Join Tanya Staples for an in-depth discussion in this video layer masks, part of Getting Started with Corel Painter 8.
- Next we're going to look at layer masking. This is a way that you can create selections based on painting. That can be useful for many different kinds of images. I think for the duck, I would still prefer to work with the Pen tool, but I'm going to use this image just to demonstrate the difference between working with a layer mask and working with other kinds of selection tools. The first thing that I wanna do is I wanna take this image and I wanna float it to its own layer. I can do that by choosing Select, All, coming to the Select menu and choosing Float.
Notice that just floated the image layer to its own layer. If I undo that for a minute, I'm going to command or control z, notice in my Layers palette that this particular icon is dimmed out. That is the layer mask icon. If I do this process where I Select, All, and then choose to Select, Float, notice that this icon becomes available. This is the layer mask icon.
If I click on this icon, I get a little thumbnail, which comes right next to the image. What this is showing me is if I make a stroke right now on my canvas, I'm going to be making a stroke on the duck. However, if I click over to the right thumbnail and I make a stroke, I'm actually going to be masking my image. I'm gonna turn off the Canvas layer so that this becomes more obvious. I'm also going to check my Colors because whenever you draw a mask, it's important, if you want the mask to be opaque, that you draw with a black color in your foreground color palette.
As well, I'm going to pick a Pen, and I have one selected already that is circular in nature. I'm just looking for a very basic kind of pen here so that I can make a stroke and a mask. I'm gonna close up the Color palette for a moment, just so that you can see what happens as I start to draw. Also notice in the Channels palette that the Layer Mask has appeared down below the RGB layer. This all happened automatically, as soon as I created the layer mask.
I'm going to press the letter b to return to my Brush tool. Notice, as I begin to paint, that I see checkerboards beneath my image here. That is helping me recognize that I'm erasing pixels here. If I turn this top layer off all together, you'll see that I have transparency below this layer. This is showing that as I'm painting, I'm painting with black, that I'm knocking out the pixels that are on this screen.
You can imagine that certain kinds of selections are much easier to make by painting them than by using the Pen tool or using some of the selection tools. One thing that I like to do when I'm making a mask like this, is I like to fill my canvas with another color. I'm gonna click on the Canvas over here, return to Colors, and I'm just gonna select a color that's different from my main image. With the Canvas layer targeted, I'm going to come up to Effects and choose Fill.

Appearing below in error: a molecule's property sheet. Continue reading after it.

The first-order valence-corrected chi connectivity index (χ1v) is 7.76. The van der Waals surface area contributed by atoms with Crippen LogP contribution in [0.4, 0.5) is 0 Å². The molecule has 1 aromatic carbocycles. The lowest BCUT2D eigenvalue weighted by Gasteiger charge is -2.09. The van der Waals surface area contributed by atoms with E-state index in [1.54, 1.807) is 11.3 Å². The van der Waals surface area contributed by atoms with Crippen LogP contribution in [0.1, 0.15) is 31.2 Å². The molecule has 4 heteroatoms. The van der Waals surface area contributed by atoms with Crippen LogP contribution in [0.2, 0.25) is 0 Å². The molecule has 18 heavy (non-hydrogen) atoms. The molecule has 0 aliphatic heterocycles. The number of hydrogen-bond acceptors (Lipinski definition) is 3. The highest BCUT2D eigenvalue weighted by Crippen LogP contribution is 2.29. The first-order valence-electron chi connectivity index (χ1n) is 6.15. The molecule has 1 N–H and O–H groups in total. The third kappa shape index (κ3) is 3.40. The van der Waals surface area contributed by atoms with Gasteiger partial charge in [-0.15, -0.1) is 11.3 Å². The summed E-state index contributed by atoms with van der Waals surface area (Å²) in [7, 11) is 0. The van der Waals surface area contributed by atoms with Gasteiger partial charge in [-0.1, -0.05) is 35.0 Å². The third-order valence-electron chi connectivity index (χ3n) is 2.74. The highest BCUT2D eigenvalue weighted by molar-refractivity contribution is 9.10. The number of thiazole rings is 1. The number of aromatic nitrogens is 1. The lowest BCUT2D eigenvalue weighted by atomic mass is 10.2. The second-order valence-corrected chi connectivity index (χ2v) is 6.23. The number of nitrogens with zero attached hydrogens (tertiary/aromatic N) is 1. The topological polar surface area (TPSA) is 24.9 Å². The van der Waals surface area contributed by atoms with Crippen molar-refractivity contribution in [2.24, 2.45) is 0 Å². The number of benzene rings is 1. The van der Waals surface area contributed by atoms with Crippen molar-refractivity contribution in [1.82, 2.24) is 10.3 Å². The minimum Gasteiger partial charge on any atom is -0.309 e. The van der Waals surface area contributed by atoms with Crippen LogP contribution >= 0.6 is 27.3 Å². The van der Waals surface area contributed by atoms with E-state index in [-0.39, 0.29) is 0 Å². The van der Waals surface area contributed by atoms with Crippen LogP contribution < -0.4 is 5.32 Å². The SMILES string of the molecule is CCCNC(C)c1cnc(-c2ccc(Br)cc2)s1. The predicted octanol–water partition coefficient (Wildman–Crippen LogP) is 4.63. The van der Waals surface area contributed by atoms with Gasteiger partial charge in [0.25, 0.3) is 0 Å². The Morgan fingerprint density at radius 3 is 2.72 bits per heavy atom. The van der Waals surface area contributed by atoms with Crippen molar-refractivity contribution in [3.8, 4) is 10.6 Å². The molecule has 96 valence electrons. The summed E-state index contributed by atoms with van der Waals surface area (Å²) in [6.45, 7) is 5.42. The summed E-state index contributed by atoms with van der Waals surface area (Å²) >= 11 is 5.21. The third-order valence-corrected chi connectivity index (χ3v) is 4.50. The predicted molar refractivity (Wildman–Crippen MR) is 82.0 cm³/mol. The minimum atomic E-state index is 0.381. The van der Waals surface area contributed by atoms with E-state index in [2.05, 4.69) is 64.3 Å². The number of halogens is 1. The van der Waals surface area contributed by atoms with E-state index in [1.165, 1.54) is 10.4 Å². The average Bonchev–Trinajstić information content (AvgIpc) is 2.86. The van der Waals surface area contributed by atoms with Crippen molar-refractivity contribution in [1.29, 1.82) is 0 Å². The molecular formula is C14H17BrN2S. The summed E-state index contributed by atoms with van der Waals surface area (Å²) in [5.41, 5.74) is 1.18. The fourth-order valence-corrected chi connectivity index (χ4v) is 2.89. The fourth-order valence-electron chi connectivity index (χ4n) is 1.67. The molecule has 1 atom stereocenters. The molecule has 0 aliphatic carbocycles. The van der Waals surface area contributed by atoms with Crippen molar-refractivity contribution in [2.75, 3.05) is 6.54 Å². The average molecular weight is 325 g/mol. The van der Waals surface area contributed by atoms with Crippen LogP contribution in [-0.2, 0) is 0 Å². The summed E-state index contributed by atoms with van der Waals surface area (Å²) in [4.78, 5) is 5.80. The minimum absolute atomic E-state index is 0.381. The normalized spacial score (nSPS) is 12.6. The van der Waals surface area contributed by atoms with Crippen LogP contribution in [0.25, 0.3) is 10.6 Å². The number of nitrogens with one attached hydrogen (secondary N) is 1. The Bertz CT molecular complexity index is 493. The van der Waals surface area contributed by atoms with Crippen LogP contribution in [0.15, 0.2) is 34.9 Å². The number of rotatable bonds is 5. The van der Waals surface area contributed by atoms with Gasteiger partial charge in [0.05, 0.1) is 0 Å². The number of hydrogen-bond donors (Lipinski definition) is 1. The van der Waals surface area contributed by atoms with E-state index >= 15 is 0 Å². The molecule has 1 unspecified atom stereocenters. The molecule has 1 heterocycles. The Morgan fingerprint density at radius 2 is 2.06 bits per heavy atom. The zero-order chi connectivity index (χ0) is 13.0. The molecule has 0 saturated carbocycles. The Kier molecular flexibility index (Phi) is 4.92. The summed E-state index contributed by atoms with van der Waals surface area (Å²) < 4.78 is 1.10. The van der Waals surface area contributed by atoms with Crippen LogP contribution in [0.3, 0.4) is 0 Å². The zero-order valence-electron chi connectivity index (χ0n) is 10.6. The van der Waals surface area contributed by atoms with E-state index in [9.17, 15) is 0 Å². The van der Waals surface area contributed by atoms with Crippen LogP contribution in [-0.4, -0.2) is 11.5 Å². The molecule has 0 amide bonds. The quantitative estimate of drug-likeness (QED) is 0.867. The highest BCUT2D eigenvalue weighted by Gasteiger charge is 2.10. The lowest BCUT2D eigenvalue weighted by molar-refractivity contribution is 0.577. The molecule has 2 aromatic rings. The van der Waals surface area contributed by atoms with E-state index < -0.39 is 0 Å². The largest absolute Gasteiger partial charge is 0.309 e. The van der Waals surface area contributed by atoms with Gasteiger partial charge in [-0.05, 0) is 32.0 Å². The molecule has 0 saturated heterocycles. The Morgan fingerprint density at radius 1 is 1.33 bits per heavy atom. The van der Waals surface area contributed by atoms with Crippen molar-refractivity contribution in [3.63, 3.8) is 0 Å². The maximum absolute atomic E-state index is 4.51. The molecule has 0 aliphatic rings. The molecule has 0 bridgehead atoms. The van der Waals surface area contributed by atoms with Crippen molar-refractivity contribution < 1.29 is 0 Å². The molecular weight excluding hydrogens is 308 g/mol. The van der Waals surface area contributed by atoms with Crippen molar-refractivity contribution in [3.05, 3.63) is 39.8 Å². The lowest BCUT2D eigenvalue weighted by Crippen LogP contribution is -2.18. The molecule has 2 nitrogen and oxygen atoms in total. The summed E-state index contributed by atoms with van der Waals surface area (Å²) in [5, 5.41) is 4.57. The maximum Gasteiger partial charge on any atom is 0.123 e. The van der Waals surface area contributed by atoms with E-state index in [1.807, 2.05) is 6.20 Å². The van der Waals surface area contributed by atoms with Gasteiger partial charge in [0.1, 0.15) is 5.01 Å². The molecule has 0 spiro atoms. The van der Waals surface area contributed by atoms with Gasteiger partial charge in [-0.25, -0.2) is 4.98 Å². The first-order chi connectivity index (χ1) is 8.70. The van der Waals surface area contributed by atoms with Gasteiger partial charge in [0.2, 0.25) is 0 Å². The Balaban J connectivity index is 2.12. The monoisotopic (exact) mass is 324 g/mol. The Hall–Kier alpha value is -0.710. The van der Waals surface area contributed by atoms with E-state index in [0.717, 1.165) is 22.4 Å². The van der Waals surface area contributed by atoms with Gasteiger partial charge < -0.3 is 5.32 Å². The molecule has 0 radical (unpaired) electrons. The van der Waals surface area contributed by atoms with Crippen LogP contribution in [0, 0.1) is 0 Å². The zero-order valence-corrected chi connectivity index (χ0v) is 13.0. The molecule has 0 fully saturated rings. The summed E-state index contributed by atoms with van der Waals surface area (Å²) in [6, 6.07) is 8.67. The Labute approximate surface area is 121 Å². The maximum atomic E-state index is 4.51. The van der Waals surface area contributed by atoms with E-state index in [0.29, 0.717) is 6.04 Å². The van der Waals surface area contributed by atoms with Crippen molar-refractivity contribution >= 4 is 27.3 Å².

I'm gonna fill with Current Color. What that is now doing, if I turn this top layer off, is it's showing me that below my image, I have a solid field of blue. It's really helping me see the edge of my painting to see if I'm happy with it or not. I would also probably choose to zoom way in on a detail if I'm trying hard to paint something perfectly. With this shape being so mechanical, I do think that the Pen tool would be the best tool to use, but you can really see now, if I were to paint, that I would be able to recognize easily whether I was masking something in a way that I was happy with.
One of the benefits of painting a mask is that you can paint it in or out, depending on whether you're using black or white. I'm gonna return to a black color in my Color choice here, and click once again on that mask. I have to make sure that this side becomes highlighted. When I return to my canvas and press the letter b and get my paint brush again, you can see that as I make a stroke, I'm erasing out to blue. One of the neat things about painting a mask is you can paint it back in by painting with white.
So if I flip my colors over here, which I can do with the arrow either in the color picker or over here in the toolbox, and I paint with white, notice that I can paint it back in. It's very forgiving. You can get different size brushes and go in and paint to your heart's content. Another thing that I could do is I could take a soft-edge brush. I'm going to press my space bar so that I can just scroll to another part of this image while we're real zoomed in on it. Let's say that I wanted to do a soft-edge selection.
I could go grab a different kind of tool. Let's say that I go over and grab an Airbrush. I wanna get something that's soft edge. So if I paint in black, which I'm not doing. I have to flip that once again. And I make sure that my layer mask thumbnail is targeted and I start to paint, notice how I get a very soft vignetted edge. Once again, I'm seeing through to the blue color that I created earlier. The more pressure I apply, the more opaque this mask becomes.
If I turn this blue color off, you'll see that I'm just painting to a transparent layer and that I'm getting a soft edge around here because I'm painting my mask with the Airbrush tool. You'll find that there are times where you're gonna really prefer to paint your mask, and times where you'll really prefer to use a Pen tool, and times where you'll prefer to use a selection tool. Now you've seen all the options, and hopefully understand when you would choose which tool.